The anticipation of the first day on the mountain gets us excited about all sorts of things; the latest dump of snow, this season’s latest kit, what colour bobble hat to go for – but how much thought do we give to preparing ourselves physically?
Getting our bodies in shape can protect us against injury, enhance our performance and minimise morning-after aches and pains. Below is some advice regarding pre-season exercise for skiers and snowboarders. Have a great season, be fit and be safe.
How to Avoid Ski Injury
Keeping fit and basic precautions can help avoid ski injuries. Being as fit as possible is one of the best ways of avoiding ski or snowboard injury.
You can protect yourself further with protective ski clothing.
Helmets should ideally be worn by everybody. Wrist guards are a must for snowboarders of all levels, impact shorts and knee pads are useful when learning to snowboard and when using the park and finally, back protectors will help depending on the risk you're exposing yourself to.
Some Skiing and Snowboarding Facts
- Around 80% of injuries are caused by falling
- Around 10% of injuries are from collision (with other people or objects)
- 60% of injuries occur in the first season
- 25% of skiing/snowboarding injuries occur on the first day
- 30% of skiing injuries are to the knee with about a half of these being ACL injuries
If you're dehydrated (or hungover) this will affect your reaction times, strength and endurance. Try drinking water along with your alcohol the night before and take regular sips from a hydration pack (such as a Camelbak or Platypus bag) when on the mountain.
Not a fitness tip as such, but insuring yourself will make sure that in the case of an accident you receive all the healthcare you need without the financial costs hurting more than the actual injury. Please read our article on Winter Sports Insurance for more information.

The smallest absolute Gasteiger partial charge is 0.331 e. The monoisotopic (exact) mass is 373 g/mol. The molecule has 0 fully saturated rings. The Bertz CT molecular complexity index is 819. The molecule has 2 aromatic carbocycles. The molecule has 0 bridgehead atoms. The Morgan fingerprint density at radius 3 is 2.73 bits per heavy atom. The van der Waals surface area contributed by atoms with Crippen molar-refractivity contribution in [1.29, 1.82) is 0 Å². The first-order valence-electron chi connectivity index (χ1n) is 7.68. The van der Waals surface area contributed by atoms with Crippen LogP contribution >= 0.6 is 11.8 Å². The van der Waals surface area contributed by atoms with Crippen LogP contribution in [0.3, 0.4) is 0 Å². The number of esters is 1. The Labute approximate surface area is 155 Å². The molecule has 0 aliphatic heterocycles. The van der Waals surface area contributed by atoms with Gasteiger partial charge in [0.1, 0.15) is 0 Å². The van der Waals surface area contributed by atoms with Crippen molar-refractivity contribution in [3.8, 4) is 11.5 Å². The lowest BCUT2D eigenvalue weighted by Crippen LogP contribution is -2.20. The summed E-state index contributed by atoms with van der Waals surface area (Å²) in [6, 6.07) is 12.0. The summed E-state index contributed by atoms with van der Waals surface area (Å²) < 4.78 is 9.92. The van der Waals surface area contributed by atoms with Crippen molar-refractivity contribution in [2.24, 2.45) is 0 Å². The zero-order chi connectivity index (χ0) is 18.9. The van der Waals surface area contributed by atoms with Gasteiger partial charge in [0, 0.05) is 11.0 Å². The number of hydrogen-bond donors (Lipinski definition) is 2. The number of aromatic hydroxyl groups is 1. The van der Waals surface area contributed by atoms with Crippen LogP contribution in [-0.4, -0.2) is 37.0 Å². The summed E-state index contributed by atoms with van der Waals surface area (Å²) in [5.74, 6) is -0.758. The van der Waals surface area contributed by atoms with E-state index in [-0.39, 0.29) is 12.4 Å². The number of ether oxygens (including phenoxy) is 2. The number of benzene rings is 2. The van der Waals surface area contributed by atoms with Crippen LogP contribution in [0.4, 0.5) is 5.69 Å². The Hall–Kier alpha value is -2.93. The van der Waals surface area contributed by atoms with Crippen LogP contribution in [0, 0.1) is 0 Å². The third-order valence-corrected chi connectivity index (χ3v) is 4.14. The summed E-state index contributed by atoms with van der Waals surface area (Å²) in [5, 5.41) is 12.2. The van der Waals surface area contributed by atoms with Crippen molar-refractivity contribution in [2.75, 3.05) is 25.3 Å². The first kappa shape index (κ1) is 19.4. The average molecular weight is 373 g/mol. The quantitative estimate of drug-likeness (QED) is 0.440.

Pre Ski Season Exercise Training
Work your cardio, core strength and flexibility for a better ski performance. Ideally, your pre-season exercise training should begin at least six weeks before you first head off to the ski slopes and should consist of the following areas of exercises.
Exercises that work the quadriceps tend to be the best preparation such as jogging, walking up and down stairs and cycling are great disciplines for both skiing and snowboarding. Swimming is good for the heart rate, lung capacity and all-over muscle tone – it also has less impact on your joints than some other exercises.
Joints and muscles need to have the correct range of motion to be able to perform the actions required for skiing and snowboarding. Good flexibility also enables the skier to be able to cope better with the inevitable falls. Regular stretching prior to the season will improve your flexibility and repeating these stretches just before you head up the mountain will warm your joints and muscles up, making you less prone to injury. Stretching should be gradual and gentle, do not ‘bounce’ on a stretch or push yourself so far that it hurts. Once you have reached what you feel is full stretch, breathe out and relax; so many people hold their breath and stiffen when they are trying to bend further. Joining a yoga class is beneficial for teaching you how to compliment stretching with breathing, to maximise the benefits.
- Posterior Thigh – sit sideways on a table or bench, ensuring that you can comfortably reach the floor with one foot. Place the other leg along the bench and turn your upper body in the same direction. Lean forward (try to fold from the waist rather than hunching your back) and look at your toes. You should feel a stretch behind your knee and up the back of your leg; you can increase the stretch to your calves by flexing your foot so that your toes point to the ceiling. Hold the stretch by reaching as far down your leg as you can comfortably manage and breathe out.
- Anterior Thigh – stand near a chair or wall for balance and bring one foot up behind you, grasp it in your hand and gently pull it up towards your buttocks. Keep your hips level and forwards and do not let your bent knee come forwards. You should feel a deep stretch up the front of your thigh.
- Hip Rolls – perhaps not one to try in the lift queue or gondola, but give it a try before you leave in the morning! Lie on your back with knees bent and feet flat on the floor. Turn your head to one side and let your knees fall to the opposite side, resulting in a twist through your torso. Hold for five seconds while you relax and breathe through it. Return to the start position and repeat on the other side. Make sure you do this exercise in a gentle, controlled manner to avoid straining your back.